The 12 Best Diets for Your Heart

By: Guest Author | Posted on: Jan 10, 2019

This article was originally published on by Angela Haupt and Anna Medaris Miller. View the original article by clicking here. 

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Eat your heart out, baby.

Or at least eat for your heart. While being overweight puts people at risk for heart disease and stroke, a heart-healthy diet can help you lose weight or lower cholesterol, blood pressure or triglycerides, a type of fat in blood. According to experts who rated 41 dietsfor U.S. News, these are the best diets for your heart:

No. 1 (tie) Mediterranean Diet

What can’t this eating style do? The Mediterranean diet "is one of the best-studied diets for the prevention of heart disease, and the results show that it works," one U.S. News expert said. A 2017 study of 18,991 Italians, for instance, found that the more closely people adhered to the Mediterranean diet, the lower their risk of heart disease over 4.3 years – especially if they were well-educated. The approach largely shuns saturated fat (which contributes to high cholesterol) and includes healthier mono- and polyunsaturated fats in moderation (which can reduce cholesterol). You’ll do your heart a favor by following it.

Overall rank: 1
Overall score: 4.2 out of 5

No. 1 (tie) The Ornish Diet

This rules-heavy plan is ranked highly for heart health again due to its holistic and evidence-based approach shown to help prevent and even reverse heart disease. One expert asked: "Shouldn't this be the default diet recommended by the American Heart Association" and other medical organizations? The downside of the Ornish Diet, which includes prescriptions for stress-management techniques, exercise, social support and smoking cessation, is its restrictiveness: Only 10 percent of calories can come from fat, very little of it saturated, and most foods with any cholesterol or refined carbohydrates, oils, excessive caffeine and nearly all animal products are banned.

Overall rank: 9
Overall score: 3.6 out of 5

No. 3 DASH Diet

The Dietary Approaches to Stop Hypertension program, or DASH, was created to help control high blood pressure – and it works. One expert called it "by far the best with data to back up lowering hypertension." Indeed, extensive research suggests it's an optimal choice if you want to lower your blood pressure as well as improve other markers of cardiovascular health. If you adopt the diet, you’ll emphasize the foods you’ve always been told to eat (fruits, veggies, whole grains, lean protein and low-fat dairy), while shunning those we’ve grown to love (calorie- and fat-laden sweets and red meat).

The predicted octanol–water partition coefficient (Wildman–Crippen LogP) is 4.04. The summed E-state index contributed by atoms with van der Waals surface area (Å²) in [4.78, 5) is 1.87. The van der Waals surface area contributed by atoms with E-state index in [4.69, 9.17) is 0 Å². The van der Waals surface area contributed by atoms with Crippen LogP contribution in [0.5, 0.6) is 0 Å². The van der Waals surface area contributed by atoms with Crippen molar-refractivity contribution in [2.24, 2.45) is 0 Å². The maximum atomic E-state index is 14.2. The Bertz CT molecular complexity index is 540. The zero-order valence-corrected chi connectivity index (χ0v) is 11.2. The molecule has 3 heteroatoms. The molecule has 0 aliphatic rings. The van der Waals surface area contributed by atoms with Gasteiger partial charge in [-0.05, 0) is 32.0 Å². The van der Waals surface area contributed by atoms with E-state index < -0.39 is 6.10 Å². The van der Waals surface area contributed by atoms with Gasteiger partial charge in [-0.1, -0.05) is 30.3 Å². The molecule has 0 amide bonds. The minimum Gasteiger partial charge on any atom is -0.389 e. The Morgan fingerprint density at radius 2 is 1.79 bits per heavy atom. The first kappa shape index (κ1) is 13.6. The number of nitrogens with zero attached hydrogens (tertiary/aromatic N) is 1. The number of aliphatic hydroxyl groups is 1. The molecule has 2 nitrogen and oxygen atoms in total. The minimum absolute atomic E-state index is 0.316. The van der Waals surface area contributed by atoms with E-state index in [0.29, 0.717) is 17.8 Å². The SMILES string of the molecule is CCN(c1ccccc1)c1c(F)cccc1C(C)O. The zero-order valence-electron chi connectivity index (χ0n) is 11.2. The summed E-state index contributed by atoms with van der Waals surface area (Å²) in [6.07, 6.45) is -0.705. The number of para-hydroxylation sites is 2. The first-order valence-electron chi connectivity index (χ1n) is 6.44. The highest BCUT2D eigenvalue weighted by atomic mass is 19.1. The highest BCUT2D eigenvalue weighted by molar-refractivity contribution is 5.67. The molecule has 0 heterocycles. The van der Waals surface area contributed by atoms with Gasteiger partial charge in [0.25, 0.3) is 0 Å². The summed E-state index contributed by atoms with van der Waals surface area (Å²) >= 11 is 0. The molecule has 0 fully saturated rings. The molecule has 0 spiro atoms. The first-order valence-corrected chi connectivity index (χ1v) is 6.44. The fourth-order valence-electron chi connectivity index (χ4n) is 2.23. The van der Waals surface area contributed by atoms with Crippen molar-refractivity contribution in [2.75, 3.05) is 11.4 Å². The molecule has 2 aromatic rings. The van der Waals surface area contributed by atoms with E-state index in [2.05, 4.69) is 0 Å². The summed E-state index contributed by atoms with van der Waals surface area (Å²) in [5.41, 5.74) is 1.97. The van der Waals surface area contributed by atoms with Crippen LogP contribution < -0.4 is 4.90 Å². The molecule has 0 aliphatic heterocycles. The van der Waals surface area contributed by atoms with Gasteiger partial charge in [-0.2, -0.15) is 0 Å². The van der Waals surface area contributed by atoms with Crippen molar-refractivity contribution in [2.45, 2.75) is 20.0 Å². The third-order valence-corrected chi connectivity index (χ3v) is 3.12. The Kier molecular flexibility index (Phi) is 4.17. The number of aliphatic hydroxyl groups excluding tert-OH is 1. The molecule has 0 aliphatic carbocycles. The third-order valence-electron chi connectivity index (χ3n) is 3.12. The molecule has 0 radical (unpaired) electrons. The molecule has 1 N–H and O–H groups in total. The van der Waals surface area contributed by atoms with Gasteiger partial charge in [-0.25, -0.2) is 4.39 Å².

Overall rank: 2
Overall score: 4.1

No. 4 (tie) MIND Diet

This plan is a mashup of two other expert-endorsed diets – DASH and Mediterranean – and zeroes in on the foods in each that specifically affect brain health(think green leafy vegetables, nuts, berries, beans, whole grains, fish, poultry, olive oil and wine). Turns out, the heart likes the same foods, studies show. A downfall of the MIND diet: Physical activity, proven important for heart health, is not addressed in the plan, some experts pointed out.

Overall rank: 4
Overall score: 3.9 out of 5

No. 4 (tie) TLC Diet

The Therapeutic Lifestyle Changes diet, created by the National Institutes of Health’s National Cholesterol Education Program, claims to lower “bad” LDL cholesterol by 8 to 10 percent in six weeks. Research concurs: In one Journal of Lipid Research study, participants who shifted from a typical American diet to the TLC Diet reduced their LDL cholesterol by 11 percent after 32 days. "The TLC diet is nutritionally sound and proven by extensive research," one expert said. "It is aimed at reducing cholesterol, but would be a great diet for any average American."

Overall rank: 8
Overall score: 3.7 out of 5

No. 4 (tie) Vegan Diet

Veganism earned high marks for its potential to boost cardiovascular health. It emphasizes the right foods – fruit, veggies and whole grains – while steering dieters away from meat, dairy and salty, processed choices. In a 12-year study that compared 6,000 vegetarians (including vegans) with 5,000 meat-eaters, for example, researchers found that the vegans in the group had a 57 percent lower risk of ischemic heart disease than the meat eaters. (The condition involves reduced heart pumping due to coronary artery disease and often leads to heart failure.) Just keep in mind that vegans may need to take supplements to get some heart-protective nutrients like the omega-3 fatty acids found in fish.

Overall rank: 20
Overall score: 3.1 out of 5

No. 7 Flexitarian Diet

Flexitarian is a marriage of two words: flexible and vegetarian. The plan revolves around the idea that you don’t have to eliminate meat completely to reap the health benefits associated with vegetarianism; an occasional burger is OK. One large 2015 study of more than 450,000 Europeans found that those who ate a diet of at least 70 percent plant-based foods had a 20 percent lower risk of dying from cardiovascular disease than those who were least "pro-vegetarian." Earlier research suggests a semi-vegetarian diet also helps promote healthy blood pressure and cholesterol levels. As a bonus, it's good for the environment, one reviewer pointed out.

Overall rank: 3
Overall score: 4 out of 5


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